Learning how to clean reusable straws is essential if you're looking to pick up this eco-friendly solution. Are you sick and tired of paper straws that get soggy almost instantly in your mouth? We feel your pain, and that’s also why reusable straws are so popular these days.
From silicone to stainless steel, the options for reusable straws are borderline overwhelming. From water to soda, coffees, or cocktails, reusable straws can be used for just about any type of drink, which creates a unique problem — cleaning.
If you use your reusable straw regularly for coffee but also want to use it for your sodas, the last thing you want is residual coffee flavor in your afternoon pick-me-up drink. You'll have to put those cleaning supplies to work, ASAP. To help you get the best clean possible, we have created this guide to help you wash your straws efficiently.
Good to know
Time: 5 minutes (not including drying time)
Difficulty: Easy to moderate
Helpful hints: Some people wash their straws with denture tablets. While this can be a useful method for items used in your mouth, like a retainer, these tablets do not disinfect or clean mold and mildew, which can both be problematic threats when using reusable straws.
Here’s what you’ll need
- Dish soap (you can't go wrong with Mrs. Meyer's liquid dish soap available at Amazon)
- Warm water
- Baking soda (stock up on this 12-pack of Arm & Hammer baking soda available at Amazon)
How to clean reusable straws
Step 1: Rinse the straw
The best practice is to rinse out your straw as soon as you’re done using it. If you’re unable to rinse your straw right away, no stress. As soon as you’re able to, run warm water through the straw, striving to get out any bits and pieces left behind.
Tip: While running the water through the straw, cap the bottom of the straw with your finger, allowing the water to come in and out of the top. This will ensure that you get all of the interior edges clean. Every once in a while, release your finger to allow the water to run all the way through. Repeat this process 3-5 times, or as many times as needed for a deep clean.
Step 2: Scrub your straw
Even if you don’t have a straw cleaning brush or another dishwashing tool, it’s important to scrub the outside of your straw as well. Add a small amount of dish soap to the exterior and scrub with warm running water.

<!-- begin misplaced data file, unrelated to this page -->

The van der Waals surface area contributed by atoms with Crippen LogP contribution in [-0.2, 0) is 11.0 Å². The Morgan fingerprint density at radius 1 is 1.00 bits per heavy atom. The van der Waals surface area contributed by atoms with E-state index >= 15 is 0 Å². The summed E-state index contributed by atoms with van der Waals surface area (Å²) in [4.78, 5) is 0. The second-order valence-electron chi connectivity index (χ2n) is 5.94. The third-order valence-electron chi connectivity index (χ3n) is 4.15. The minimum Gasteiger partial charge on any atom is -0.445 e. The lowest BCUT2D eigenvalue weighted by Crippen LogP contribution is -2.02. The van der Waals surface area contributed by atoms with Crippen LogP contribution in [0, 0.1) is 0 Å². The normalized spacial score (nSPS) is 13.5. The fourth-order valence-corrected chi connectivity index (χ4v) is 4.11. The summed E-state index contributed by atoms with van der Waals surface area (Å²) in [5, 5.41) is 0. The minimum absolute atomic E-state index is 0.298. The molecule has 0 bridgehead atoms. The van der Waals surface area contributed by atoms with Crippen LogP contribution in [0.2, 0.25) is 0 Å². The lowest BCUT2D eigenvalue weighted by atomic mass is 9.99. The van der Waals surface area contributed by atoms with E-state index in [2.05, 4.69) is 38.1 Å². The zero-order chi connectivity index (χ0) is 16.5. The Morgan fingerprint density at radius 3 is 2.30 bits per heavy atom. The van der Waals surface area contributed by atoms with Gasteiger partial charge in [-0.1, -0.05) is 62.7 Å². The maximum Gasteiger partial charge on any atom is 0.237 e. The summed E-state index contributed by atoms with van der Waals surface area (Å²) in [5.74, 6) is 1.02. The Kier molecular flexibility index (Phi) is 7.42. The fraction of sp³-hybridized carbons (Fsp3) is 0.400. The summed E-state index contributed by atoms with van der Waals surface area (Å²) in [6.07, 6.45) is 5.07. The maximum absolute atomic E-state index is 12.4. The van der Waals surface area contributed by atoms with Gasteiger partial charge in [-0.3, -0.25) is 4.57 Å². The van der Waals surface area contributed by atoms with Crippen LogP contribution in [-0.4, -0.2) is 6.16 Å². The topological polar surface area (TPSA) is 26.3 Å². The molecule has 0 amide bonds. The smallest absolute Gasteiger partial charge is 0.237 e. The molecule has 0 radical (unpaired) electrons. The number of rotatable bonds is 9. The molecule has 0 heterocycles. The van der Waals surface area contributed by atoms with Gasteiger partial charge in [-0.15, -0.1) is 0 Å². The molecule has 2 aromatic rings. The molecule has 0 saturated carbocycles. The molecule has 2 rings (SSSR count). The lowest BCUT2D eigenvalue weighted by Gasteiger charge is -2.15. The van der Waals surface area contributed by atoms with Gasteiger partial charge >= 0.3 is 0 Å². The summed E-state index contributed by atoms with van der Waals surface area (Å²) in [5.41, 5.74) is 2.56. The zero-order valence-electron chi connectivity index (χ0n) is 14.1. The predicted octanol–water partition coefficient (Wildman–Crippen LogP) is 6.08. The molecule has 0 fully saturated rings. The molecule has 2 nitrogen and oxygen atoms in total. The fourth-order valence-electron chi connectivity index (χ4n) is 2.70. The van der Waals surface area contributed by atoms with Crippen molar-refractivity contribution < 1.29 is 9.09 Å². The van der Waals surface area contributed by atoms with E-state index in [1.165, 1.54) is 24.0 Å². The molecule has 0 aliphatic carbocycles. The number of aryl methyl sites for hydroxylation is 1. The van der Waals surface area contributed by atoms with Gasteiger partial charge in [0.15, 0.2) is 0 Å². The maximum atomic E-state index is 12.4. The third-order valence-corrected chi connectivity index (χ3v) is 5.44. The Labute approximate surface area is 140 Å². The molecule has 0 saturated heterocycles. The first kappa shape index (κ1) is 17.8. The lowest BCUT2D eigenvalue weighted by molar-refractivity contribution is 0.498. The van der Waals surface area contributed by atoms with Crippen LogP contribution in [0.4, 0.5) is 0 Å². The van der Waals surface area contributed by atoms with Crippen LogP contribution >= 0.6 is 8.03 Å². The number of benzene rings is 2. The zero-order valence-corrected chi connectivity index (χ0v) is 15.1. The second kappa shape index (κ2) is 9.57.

We do not recommend pouring the soap down the straw as the soap could linger inside and leave an unwanted taste behind.
Step 3: Scrub your straw with a cleaner (optional)
If you’re using a straw cleaning brush, add a very small amount of dish soap to the brush and scrub the interior vigorously. We recommend brushing from both ends of the straw for the most thorough clean.
Similar to the step above, don't skip out on cleaning the exterior areas of your straw as well. The perk of using a straw cleaner is that you can clean all the nooks and crannies with soft yet durable bristles that won’t scratch your straw.
Step 4: Add a sprinkle of baking soda
Whether you’re using a straw cleaner or not, the added step of using baking soda will help you remove any remaining debris left inside the straw. This step will be slightly easier with a bottle/straw brush, but you can still sprinkle a small amount inside the straw without a cleaning tool.
Step 5: Rinse thoroughly
After you have added soap and baking soda (for extra cleaning power), rinse your straw one final time with warm water. Make sure all of your cleaning supplies are rinsed from the interior and exterior of the straw.
If you’re unsure about what is left inside, you can always soak the straw in warm water overnight to make sure it's been thoroughly rinsed — this is especially helpful if you used soap on a straw cleaning brush to sweep out the interior.
Step 6: Dry the straw
Prop your straw against a glass, dish or your faucet so the water can drip out and dry. You can also set your straw flat on your countertop, but using this method will take a bit longer for it to dry.
How do I know if my reusable straw is dishwasher safe?
Stainless steel, silicone, and glass straws are typically safe to put inside of the dishwasher. Bamboo or wood straws should be hand-washed.
How often do I need to clean my reusable straw?
Ideally after every use. The cleaner your straw, the better your drinks will taste (and the more things will just stay more sanitary!)
Reusable straws are such a great investment to use over and over. Don't forget to wash the straws that come in your water bottles and tumblers like these Stanley Cup alternatives or Shay Mitchell's favorite tumbler.